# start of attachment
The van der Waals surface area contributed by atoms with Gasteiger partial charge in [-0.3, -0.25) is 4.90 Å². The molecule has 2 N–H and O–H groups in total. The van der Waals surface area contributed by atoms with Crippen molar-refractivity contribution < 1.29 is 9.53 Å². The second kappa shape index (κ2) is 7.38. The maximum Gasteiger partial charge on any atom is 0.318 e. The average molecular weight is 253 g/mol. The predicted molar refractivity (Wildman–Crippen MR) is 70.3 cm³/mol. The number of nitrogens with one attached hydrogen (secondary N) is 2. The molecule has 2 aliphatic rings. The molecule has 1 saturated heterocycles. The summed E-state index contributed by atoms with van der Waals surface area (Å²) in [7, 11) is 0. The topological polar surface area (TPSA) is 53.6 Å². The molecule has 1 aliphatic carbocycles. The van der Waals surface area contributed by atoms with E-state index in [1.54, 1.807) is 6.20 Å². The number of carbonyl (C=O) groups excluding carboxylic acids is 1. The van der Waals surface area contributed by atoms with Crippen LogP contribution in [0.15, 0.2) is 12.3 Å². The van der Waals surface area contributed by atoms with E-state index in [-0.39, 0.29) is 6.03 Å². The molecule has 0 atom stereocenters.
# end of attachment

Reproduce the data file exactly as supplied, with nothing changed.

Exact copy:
The van der Waals surface area contributed by atoms with Gasteiger partial charge in [-0.3, -0.25) is 4.90 Å². The molecule has 2 N–H and O–H groups in total. The van der Waals surface area contributed by atoms with Crippen molar-refractivity contribution < 1.29 is 9.53 Å². The second kappa shape index (κ2) is 7.38. The maximum Gasteiger partial charge on any atom is 0.318 e. The average molecular weight is 253 g/mol. The predicted molar refractivity (Wildman–Crippen MR) is 70.3 cm³/mol. The number of nitrogens with one attached hydrogen (secondary N) is 2. The molecule has 2 aliphatic rings. The molecule has 1 saturated heterocycles. The summed E-state index contributed by atoms with van der Waals surface area (Å²) in [7, 11) is 0. The topological polar surface area (TPSA) is 53.6 Å². The molecule has 1 aliphatic carbocycles. The van der Waals surface area contributed by atoms with E-state index in [1.54, 1.807) is 6.20 Å². The number of carbonyl (C=O) groups excluding carboxylic acids is 1. The van der Waals surface area contributed by atoms with Crippen LogP contribution in [0.15, 0.2) is 12.3 Å². The van der Waals surface area contributed by atoms with E-state index in [-0.39, 0.29) is 6.03 Å². The molecule has 0 atom stereocenters.